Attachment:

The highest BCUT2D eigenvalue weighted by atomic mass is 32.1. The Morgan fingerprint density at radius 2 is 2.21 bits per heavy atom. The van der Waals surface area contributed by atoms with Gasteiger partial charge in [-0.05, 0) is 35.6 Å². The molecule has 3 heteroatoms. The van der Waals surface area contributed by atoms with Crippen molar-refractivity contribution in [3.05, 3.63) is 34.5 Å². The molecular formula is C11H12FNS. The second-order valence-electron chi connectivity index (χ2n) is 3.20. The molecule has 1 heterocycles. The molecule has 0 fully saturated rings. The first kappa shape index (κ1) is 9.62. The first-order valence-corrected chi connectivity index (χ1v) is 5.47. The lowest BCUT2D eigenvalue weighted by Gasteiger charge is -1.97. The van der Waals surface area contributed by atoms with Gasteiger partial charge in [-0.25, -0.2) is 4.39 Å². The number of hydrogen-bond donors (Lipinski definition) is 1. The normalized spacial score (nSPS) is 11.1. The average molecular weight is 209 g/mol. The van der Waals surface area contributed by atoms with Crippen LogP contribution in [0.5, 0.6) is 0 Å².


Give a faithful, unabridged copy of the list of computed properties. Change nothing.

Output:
The highest BCUT2D eigenvalue weighted by atomic mass is 32.1. The Morgan fingerprint density at radius 2 is 2.21 bits per heavy atom. The van der Waals surface area contributed by atoms with Gasteiger partial charge in [-0.05, 0) is 35.6 Å². The molecule has 3 heteroatoms. The van der Waals surface area contributed by atoms with Crippen molar-refractivity contribution in [3.05, 3.63) is 34.5 Å². The molecular formula is C11H12FNS. The second-order valence-electron chi connectivity index (χ2n) is 3.20. The molecule has 1 heterocycles. The molecule has 0 fully saturated rings. The first kappa shape index (κ1) is 9.62. The first-order valence-corrected chi connectivity index (χ1v) is 5.47. The lowest BCUT2D eigenvalue weighted by Gasteiger charge is -1.97. The van der Waals surface area contributed by atoms with Gasteiger partial charge in [-0.25, -0.2) is 4.39 Å². The number of hydrogen-bond donors (Lipinski definition) is 1. The normalized spacial score (nSPS) is 11.1. The average molecular weight is 209 g/mol. The van der Waals surface area contributed by atoms with Crippen LogP contribution in [0.5, 0.6) is 0 Å².